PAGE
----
This is nearly the last in the series of all things related to tacking on the surfboard front! We have one more left in the bag after this fun addition to your armoury. The strapless carving upwind 360 in its simplest form is a heel to toe duck tack with a downloop tagged onto the end to take you all the way around and back to the beginning. As such if you’re a master tacker, you should have all the necessary skills and patience to nab this one. As with all the other tack moves, learning this on a surfboard will no doubt help you when it comes to foiling too.
Your Prep Pic A.
You’ll need momentum so that you can carve up, and as such, you should be coming in on a good edge, on an upwind course, so that you have some speed but also control. Your heels should be on heel-side of the board so that you can sit on them to engage the rail when you carve, but not too far as you still need to be able to balance once you get to toeside. Your back foot doesn’t want to be too far back; otherwise, you may struggle to move your weight forward when the time comes. Centre your hands so that you won’t move the kite aggressively. From here you can drift the kite slowly up towards 12 o’clock. You can see that Karine is edging in and therefore can control her speed and the kite while feeling the pressure against the board so that she’ll be able to get a good solid carve.
The Carve Pic B.
With the kite now moving up to 12 o’clock, you can push the bar out so that the kite doesn’t pull you up and off your rail. You want to carve the board as far as possible, through the eye of the wind, so drop your weight and engage your rail, driving with both feet and knees. It needs to be a carve if the tail slides you’re done, so keep plenty of weight over your back foot and drive the board around. In the pic Karine has dumped power from the kite, her hips are back, and she’s carving the board up into the wind, pushing her legs against the pressure of the board.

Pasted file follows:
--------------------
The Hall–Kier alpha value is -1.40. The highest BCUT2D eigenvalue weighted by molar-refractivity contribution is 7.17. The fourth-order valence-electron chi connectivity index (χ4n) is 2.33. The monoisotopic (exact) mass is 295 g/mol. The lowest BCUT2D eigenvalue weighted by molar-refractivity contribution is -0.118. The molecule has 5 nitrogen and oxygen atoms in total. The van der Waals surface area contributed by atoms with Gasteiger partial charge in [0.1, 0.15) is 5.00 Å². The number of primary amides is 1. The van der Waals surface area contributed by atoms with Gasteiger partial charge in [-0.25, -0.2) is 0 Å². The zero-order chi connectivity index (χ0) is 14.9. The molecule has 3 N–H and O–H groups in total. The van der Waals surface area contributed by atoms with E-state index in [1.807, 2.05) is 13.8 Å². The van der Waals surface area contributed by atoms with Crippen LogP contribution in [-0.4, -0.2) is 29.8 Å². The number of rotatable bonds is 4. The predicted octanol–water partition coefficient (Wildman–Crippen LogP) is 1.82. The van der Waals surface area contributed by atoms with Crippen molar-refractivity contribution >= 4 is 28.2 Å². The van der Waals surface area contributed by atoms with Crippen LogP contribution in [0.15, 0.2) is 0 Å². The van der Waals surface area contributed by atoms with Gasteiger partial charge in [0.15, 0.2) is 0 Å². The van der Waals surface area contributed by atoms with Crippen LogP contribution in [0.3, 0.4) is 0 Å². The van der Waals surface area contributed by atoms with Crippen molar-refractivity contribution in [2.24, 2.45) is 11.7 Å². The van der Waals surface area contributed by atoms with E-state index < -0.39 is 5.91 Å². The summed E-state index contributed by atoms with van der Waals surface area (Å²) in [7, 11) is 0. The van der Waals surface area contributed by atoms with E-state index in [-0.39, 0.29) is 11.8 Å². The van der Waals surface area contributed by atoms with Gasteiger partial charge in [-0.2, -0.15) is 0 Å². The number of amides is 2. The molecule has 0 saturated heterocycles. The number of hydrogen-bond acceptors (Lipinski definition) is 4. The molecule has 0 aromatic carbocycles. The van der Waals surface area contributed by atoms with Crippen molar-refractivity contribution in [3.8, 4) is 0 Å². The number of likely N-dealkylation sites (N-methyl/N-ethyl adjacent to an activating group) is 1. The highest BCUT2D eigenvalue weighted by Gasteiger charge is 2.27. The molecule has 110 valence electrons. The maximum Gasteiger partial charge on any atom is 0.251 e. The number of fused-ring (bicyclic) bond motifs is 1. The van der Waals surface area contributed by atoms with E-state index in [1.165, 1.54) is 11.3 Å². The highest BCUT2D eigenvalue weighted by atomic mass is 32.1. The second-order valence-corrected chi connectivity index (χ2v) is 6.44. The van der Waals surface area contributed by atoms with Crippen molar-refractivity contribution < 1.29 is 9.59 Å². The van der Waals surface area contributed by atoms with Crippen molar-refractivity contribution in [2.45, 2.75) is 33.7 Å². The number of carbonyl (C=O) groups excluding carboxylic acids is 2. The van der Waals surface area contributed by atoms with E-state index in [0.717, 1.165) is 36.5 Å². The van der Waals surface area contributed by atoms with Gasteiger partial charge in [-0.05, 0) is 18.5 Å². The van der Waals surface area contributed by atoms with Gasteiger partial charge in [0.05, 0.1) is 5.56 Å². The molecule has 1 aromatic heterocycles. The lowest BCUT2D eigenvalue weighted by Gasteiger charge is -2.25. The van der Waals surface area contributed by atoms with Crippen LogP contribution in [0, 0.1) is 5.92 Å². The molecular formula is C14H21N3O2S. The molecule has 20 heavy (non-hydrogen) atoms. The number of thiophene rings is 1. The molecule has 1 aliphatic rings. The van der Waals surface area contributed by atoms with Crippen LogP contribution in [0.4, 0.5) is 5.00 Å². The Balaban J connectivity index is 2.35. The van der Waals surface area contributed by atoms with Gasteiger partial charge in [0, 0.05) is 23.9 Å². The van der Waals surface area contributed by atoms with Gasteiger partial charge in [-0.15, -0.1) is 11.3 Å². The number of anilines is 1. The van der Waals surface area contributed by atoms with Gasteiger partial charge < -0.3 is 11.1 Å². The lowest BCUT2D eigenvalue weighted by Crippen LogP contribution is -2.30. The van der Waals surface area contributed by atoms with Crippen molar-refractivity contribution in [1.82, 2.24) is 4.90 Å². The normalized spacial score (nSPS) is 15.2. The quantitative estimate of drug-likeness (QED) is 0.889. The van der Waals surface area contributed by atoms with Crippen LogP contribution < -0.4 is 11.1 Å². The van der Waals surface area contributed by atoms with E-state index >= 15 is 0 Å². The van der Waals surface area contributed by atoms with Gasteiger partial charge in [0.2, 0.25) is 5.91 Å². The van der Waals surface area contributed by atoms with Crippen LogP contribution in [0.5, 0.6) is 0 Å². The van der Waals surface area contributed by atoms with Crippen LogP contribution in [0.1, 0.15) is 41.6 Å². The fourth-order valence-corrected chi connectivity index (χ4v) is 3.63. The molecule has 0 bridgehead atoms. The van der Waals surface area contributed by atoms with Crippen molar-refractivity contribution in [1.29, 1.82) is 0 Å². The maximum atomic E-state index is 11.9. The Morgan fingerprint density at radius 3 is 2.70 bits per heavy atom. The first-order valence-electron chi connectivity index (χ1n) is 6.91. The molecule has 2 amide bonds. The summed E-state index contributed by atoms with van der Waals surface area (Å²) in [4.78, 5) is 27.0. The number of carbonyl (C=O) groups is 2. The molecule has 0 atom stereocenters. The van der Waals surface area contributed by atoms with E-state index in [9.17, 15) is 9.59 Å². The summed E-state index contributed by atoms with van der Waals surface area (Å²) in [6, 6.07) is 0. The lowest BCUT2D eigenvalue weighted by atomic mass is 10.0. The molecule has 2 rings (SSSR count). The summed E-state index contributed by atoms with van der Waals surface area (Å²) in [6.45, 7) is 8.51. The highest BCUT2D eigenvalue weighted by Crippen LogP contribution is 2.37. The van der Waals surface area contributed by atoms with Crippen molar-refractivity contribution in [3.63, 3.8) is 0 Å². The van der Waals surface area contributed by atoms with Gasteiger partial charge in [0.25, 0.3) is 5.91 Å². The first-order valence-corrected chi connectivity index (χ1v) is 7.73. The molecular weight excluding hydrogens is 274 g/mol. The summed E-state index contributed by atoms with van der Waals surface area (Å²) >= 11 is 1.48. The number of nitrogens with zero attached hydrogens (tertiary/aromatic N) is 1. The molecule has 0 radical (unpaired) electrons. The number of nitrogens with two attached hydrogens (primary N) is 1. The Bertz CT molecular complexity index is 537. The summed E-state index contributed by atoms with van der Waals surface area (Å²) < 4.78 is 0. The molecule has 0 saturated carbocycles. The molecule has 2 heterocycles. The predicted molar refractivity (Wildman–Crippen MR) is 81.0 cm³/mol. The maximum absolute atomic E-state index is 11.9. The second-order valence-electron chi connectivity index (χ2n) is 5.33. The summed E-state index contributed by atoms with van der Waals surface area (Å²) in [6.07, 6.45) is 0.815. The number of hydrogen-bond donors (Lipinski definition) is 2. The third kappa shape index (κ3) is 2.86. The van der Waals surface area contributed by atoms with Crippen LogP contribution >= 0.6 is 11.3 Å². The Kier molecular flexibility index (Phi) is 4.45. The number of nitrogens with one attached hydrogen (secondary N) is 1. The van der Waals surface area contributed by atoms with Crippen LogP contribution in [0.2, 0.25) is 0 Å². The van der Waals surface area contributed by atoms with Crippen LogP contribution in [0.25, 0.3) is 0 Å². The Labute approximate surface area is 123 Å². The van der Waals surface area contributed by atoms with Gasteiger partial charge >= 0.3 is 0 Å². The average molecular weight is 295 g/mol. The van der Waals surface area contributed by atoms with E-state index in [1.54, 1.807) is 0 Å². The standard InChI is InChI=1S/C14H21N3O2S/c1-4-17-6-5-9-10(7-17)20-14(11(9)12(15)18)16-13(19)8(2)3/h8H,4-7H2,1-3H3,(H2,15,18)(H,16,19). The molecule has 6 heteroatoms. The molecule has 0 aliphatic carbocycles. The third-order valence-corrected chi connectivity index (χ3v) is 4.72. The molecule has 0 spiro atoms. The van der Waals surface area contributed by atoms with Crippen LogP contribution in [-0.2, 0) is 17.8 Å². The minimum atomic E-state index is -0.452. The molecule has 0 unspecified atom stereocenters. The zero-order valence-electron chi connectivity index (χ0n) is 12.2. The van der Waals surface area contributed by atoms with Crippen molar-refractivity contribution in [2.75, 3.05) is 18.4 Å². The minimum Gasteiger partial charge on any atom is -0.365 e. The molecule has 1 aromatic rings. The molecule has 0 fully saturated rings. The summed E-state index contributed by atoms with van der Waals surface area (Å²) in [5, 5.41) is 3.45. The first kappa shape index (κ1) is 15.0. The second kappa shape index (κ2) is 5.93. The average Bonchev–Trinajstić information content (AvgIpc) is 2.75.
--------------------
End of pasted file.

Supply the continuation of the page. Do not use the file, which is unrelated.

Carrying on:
And Some More Pic C.
Not wanting to thrash a point, but you need to get the board as far as possible through the wind with your carve. This does mean that as the board carves further, you will need to push both your knees forwards towards the nose of the board, engaging as much rail as possible. It also means that as the board passes through the wind, it will turn back towards you, so you’ll have nothing to support yourself against. Therefore, it’s time to use the kite, pull the bar in and try to steer the kite across 12. Here Karine has the kite drifting across 12, while she pulls in on the bar for support. She’s still carving, as shown by the wake and spray from her board, fins engaged. Worth noting that Karine is looking at her front foot, as this is where she’ll aim to get her weight very soon.
The Acrobatic Bit Again Pic D.
This part always looks like someone is defying gravity, somehow hanging on with their pinkies while the rest of the world spins without them. However, the combination of a good solid carve and the continual drifting of the kite, are actually what makes this possible – honestly. With the board through the wind, you can stop driving against it, and soften your knees, and allow your hips to swing under the bar and over the board. Now with the kite moving slowly across to the other side of the window, it will pull you that way, which just so happens to be forwards and onto your front foot, result! Karine has relaxed her legs, swings her knees and hips forwards and pushes her weight towards her front foot. All the while supporting herself on the bar.
Take a Breath Pic E.